Mothers, fathers and children were living in hiding. They were taking life 10 seconds at a time. Schindler tip-toed and kept adding to his list of the rescued. There would bomb shells be dropped any second and at any place. Wives lived in the fear of their husbands not returning back alive from the war. Children would create imaginations about their hiding places. They resort to diaries. They try adjusting (read fight) with siblings and the fellow inhabitants. Amidst all this strife of the World War II, there was a dream-like school in Japan, school of Tomei, that got destroyed with people killing people and buildings.
‘Totto Chan: The Little Girl Under the Window’ is an autobiography written by the Japanese woman writer Tetsuko Kuroyanagi. The author is the protagonist in her 6 year old form. Tetsuko was called as Totto Chan as a child. While reading the book, you feel that she is sitting in front of you and telling you what happened at school on that day.
Totto Chan was rusticated in her first year of school. Fortunate that the cute little child was, her mother got her admission in the school of Tomei without letting her know that she was expelled. With it’s train compartment like classrooms, facilitating students in connecting with nature, exploring skills in the most bizarre forms, the Head Master of the school made 6 year olds to excitedly run out of their bed each morning to their world of expression. The students of Tomei learn to share and care about every form and shade of life through the openness provided in the school. They are the owners of their learning. They are the makers of their own experiences. Teachers are the facilitators of the holistic growth of children. From hearing from everyone that she is incapable of doing anything in life, Totto Chan gradually believed in herself due to the Head Master telling her that she can do everything.
It is the most beautiful autobiography that one can come across to dive into the ocean of “alternate schools”.
There are races designed so that the slowest child manages to win them. Winners earn vegetables as their prizes so that for one day they can pride at being the bread earners of home. Each child picks a tree in or around the school as a property. Friends invite their friends to visit their tree. Friends ask before going to a friend’s tree. Totto Chan in her most boldly innocent form helps her classmate suffering from Polio to climb the tree without letting anyone know. That is compassion! Somewhere where you don’t imbibe equality but equity. The Head Master encourages the children to swim in the school pool without their clothes. Might seem a bit revolting but this let the students be comfortable in their skin and to not discriminate between the sexes and differentially - abled.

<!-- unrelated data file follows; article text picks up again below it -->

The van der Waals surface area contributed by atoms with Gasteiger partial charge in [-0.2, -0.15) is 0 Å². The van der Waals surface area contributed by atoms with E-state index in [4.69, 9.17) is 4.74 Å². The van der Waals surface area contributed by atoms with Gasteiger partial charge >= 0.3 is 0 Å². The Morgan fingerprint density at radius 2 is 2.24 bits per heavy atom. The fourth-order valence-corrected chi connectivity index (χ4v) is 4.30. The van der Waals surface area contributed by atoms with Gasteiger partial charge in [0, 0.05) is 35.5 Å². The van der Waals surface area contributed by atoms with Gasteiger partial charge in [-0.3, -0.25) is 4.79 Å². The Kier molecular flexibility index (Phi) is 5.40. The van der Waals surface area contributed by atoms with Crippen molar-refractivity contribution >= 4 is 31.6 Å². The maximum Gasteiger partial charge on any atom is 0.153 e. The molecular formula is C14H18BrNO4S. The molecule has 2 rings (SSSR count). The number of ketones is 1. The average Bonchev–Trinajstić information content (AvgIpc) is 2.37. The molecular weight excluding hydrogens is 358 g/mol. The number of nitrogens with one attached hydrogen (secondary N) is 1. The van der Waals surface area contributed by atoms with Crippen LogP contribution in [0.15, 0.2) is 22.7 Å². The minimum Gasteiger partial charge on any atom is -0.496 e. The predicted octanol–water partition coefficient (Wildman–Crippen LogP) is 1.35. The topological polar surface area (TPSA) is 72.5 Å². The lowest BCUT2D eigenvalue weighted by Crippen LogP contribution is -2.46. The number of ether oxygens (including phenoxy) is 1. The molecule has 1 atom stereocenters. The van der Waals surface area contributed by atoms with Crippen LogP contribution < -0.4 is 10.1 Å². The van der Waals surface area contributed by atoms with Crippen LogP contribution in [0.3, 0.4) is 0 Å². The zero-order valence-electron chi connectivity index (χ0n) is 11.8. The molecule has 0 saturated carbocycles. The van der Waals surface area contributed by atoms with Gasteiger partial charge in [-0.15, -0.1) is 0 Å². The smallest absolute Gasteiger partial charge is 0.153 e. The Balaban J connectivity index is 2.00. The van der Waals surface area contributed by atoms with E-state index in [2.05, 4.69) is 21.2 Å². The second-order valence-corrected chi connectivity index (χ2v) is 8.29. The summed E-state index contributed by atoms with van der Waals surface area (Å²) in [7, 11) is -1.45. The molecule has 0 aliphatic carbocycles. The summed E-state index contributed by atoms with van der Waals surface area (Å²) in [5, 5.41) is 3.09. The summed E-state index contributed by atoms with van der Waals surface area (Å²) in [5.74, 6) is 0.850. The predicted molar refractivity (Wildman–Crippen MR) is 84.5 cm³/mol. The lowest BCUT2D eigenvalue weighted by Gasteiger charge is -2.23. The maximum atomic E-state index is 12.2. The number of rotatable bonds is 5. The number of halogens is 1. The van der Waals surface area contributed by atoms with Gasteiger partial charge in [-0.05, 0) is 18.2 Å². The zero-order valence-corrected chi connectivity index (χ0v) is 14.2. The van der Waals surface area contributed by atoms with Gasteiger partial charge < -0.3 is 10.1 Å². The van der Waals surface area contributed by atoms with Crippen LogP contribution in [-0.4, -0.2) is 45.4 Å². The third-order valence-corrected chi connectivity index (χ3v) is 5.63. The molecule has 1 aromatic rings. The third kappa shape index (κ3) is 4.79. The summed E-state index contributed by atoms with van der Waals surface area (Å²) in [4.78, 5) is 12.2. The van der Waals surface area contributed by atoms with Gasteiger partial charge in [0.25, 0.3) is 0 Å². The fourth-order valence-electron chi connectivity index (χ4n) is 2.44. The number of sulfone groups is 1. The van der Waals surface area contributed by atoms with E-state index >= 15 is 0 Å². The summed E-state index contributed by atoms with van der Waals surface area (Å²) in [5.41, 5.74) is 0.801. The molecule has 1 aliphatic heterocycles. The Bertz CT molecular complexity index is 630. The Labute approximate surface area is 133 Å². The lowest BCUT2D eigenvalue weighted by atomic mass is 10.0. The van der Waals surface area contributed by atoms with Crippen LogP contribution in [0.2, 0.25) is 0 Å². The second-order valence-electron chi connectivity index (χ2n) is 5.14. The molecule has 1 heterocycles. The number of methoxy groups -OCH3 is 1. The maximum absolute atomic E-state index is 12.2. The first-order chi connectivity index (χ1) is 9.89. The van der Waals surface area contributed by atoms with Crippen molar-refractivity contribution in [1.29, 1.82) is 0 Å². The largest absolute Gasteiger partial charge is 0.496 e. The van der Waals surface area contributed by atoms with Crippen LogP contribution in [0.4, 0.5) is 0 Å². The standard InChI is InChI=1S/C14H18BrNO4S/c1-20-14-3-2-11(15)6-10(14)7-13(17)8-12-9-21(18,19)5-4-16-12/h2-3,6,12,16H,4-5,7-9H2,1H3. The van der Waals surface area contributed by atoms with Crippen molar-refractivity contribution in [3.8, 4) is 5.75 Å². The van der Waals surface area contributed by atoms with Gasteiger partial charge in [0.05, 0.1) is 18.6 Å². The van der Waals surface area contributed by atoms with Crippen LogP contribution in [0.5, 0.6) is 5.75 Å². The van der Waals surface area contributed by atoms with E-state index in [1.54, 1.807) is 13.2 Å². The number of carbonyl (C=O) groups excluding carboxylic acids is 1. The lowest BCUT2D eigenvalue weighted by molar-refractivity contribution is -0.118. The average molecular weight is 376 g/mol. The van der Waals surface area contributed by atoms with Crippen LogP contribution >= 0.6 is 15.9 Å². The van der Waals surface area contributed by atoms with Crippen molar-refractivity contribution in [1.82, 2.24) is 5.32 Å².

You would want to be a student in this school. Moreover, you would want to be the adorably talkative Totto Chan while reading about how she could treat everything unique about her as her strength and created value in her bubble of her parents, her school and Rocky. Rocky is her dog. Even when in trouble herself, she is desperate to protect him first.
With the onset of the World War II, this quaint little school started fading away as the families began moving out of the country to safer places. The spirit of experiential learning portrayed by the school of Tomei led it’s students towards respectable lives.
Just in case, we questioned the syllabus not being followed by the book, this autobiography is a powerfully beautiful engraving on learning through experiences.
Recommended: To enjoy the cuteness factor of Totto Chan, it is recommended to read the book in Hindi. You can order one for yourself from the National Book Trust.